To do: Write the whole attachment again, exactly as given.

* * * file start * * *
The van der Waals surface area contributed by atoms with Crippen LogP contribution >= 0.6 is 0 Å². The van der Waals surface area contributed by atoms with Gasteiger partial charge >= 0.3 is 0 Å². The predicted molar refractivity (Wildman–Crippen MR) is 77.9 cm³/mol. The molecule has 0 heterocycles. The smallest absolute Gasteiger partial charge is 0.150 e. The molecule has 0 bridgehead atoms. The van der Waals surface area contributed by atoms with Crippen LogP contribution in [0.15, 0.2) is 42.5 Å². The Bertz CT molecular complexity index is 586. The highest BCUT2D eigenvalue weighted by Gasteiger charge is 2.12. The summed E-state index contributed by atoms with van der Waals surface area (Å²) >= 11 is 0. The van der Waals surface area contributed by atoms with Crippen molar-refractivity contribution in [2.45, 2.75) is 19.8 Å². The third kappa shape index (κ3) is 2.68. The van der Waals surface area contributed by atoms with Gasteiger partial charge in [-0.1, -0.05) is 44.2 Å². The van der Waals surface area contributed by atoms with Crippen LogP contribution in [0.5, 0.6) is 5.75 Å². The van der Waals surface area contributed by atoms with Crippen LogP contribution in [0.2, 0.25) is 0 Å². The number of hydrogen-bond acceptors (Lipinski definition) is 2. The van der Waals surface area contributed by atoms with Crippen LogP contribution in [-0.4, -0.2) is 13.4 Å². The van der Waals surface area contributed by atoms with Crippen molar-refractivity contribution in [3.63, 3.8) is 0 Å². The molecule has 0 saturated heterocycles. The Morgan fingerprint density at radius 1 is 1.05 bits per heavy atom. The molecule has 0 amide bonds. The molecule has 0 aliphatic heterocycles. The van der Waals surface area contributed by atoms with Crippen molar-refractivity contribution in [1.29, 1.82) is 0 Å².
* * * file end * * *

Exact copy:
The van der Waals surface area contributed by atoms with Crippen LogP contribution >= 0.6 is 0 Å². The van der Waals surface area contributed by atoms with Gasteiger partial charge >= 0.3 is 0 Å². The predicted molar refractivity (Wildman–Crippen MR) is 77.9 cm³/mol. The molecule has 0 heterocycles. The smallest absolute Gasteiger partial charge is 0.150 e. The molecule has 0 bridgehead atoms. The van der Waals surface area contributed by atoms with Crippen LogP contribution in [0.15, 0.2) is 42.5 Å². The Bertz CT molecular complexity index is 586. The highest BCUT2D eigenvalue weighted by Gasteiger charge is 2.12. The summed E-state index contributed by atoms with van der Waals surface area (Å²) >= 11 is 0. The van der Waals surface area contributed by atoms with Crippen molar-refractivity contribution in [2.45, 2.75) is 19.8 Å². The third kappa shape index (κ3) is 2.68. The van der Waals surface area contributed by atoms with Gasteiger partial charge in [-0.1, -0.05) is 44.2 Å². The van der Waals surface area contributed by atoms with Crippen LogP contribution in [0.5, 0.6) is 5.75 Å². The van der Waals surface area contributed by atoms with Crippen LogP contribution in [0.2, 0.25) is 0 Å². The number of hydrogen-bond acceptors (Lipinski definition) is 2. The van der Waals surface area contributed by atoms with Crippen LogP contribution in [-0.4, -0.2) is 13.4 Å². The van der Waals surface area contributed by atoms with Crippen molar-refractivity contribution in [3.63, 3.8) is 0 Å². The molecule has 0 saturated heterocycles. The Morgan fingerprint density at radius 1 is 1.05 bits per heavy atom. The molecule has 0 amide bonds. The molecule has 0 aliphatic heterocycles. The van der Waals surface area contributed by atoms with Crippen molar-refractivity contribution in [1.29, 1.82) is 0 Å².